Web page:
Death Row Inmates

Jose Loza Ohio Death Row

jose loza

Jose Loza was sentenced to death by the State of Ohio for a quadruple murder. According to court documents Jose Loza would murder four members of his girlfriends family: 46-year-old Georgia Davis, his girlfriend’s brother, 25-year-old Gary Mullins, and his girlfriend’s sisters, 20-year-old Cheryl Senteno and 17-year-old Jerri Luanna Jackson, who was six months pregnant at the time. Jose Loza was arrested, convicted and sentenced to death

Ohio Death Row Inmate List

Jose Loza 2021 Information

Number A250059

DOB 06/19/1972

Gender Male Race Other

Admission Date 11/20/1991

Institution Chillicothe Correctional Institution


Jose Loza More News

On January 16, 1991, defendant-appellant, Jose Trinidad Loza, shot four members of the family of his girlfriend, Dorothy Jackson. The victims were shot in the head at close range while they slept in their home in Middletown, Ohio. Loza shot Jackson’s mother, Georgia Davis; her brother, Gary Mullins; and her two sisters, Cheryl (Mullins) Senteno and Jerri Luanna Jackson. Mullins died almost immediately from his wound; Davis and Senteno survived several hours before dying. Jerri Jackson, six months pregnant at the time of the shooting, died on January 31, 1991.

On the afternoon of January 16, 1991, Gary Hoertt observed an individual in a white Mazda pick-up truck with California plates loading trash into his dumpster at his shop in Middletown. Having had previous problems with the unauthorized use of his dumpster, Hoertt searched the dumpster for something with which to identify the individual. Hoertt found a letter in the dumpster signed by Loza with a return address in Butler County. Hoertt read the letter, the contents of which indicated that Loza was involved in a drive-by shooting in Los Angeles and that he came to Ohio to avoid apprehension by the Los Angeles police.

After reading the letter, Hoertt called the Warren County Sheriff’s Department to report his discovery. Hoertt was informed that it would take some time before a deputy could respond. During that time, Hoertt was informed by an employee that the individual, later identified as Loza, and a female companion were seen in the vicinity of the nearby Greyhound bus station. Hoertt then called Middletown police detective Roger Knable.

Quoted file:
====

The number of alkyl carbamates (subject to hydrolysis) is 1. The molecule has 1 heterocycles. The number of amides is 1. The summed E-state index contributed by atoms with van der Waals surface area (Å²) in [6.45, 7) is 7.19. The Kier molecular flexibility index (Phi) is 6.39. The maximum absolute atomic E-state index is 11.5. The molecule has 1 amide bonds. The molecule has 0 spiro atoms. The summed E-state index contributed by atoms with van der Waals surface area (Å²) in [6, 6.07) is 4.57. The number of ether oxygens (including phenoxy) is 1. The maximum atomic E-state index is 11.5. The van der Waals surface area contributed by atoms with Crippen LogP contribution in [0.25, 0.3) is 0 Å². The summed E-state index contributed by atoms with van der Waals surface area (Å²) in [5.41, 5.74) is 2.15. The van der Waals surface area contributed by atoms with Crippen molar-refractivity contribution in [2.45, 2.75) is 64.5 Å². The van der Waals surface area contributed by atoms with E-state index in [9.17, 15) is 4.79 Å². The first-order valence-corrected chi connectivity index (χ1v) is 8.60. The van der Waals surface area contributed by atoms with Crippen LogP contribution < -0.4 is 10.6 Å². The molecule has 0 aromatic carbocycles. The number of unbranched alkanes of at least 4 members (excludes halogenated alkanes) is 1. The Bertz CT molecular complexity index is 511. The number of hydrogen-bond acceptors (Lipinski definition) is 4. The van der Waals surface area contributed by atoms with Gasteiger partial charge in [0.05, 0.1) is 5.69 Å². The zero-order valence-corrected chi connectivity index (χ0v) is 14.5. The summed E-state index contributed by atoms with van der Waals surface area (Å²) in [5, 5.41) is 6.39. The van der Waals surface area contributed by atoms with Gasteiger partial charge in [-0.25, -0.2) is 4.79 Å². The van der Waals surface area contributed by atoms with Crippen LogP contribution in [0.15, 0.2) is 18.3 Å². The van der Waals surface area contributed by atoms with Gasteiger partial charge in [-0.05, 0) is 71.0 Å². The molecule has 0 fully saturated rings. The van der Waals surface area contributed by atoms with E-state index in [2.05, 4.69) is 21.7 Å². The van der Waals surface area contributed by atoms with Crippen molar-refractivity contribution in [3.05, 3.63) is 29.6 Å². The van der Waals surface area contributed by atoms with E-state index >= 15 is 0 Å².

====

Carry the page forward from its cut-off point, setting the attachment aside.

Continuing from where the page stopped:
After Knable arrived at Hoertt’s shop and read the letter, Knable and Hoertt went to the dumpster, where they retrieved other items that Loza had discarded, which included: a knife; an empty box for a .25 caliber Raven automatic handgun; a receipt signed by a Judy A. Smith for the purchase of the handgun on January 15, 1991; a woman’s purse; a blank check on the account of Georgia L. Davis; a general money order made payable to Jose Loza; clothing; and some other personal items.

As Hoertt and Knable were going through the items in Hoertt’s office, Hoertt saw Loza approach the dumpster. Knable went to his cruiser and requested his dispatcher to notify Warren County deputies that the individual had returned and that he was going to speak to him. Knable identified himself as a police officer, approached Loza with his gun in his hand, and instructed Loza to place his hands on the front of the car. Knable searched Loza and asked his name. At this time, Loza identified himself as “Jose Rodriguez.” Knable told Loza the reason he was being stopped was because of what he put in the dumpster. Loza responded “yes.” Knable said the letter indicated that Loza may have been involved in a drive-by shooting in Los Angeles. Loza again responded “yes.” Knable then informed Loza that he was going to handcuff him and hold him until Warren County deputies arrived. Knable then went to locate the woman who had been seen with Loza earlier. Loza said that the woman’s name was Cynthia Rodriguez, that she was his wife, and that they were headed to California.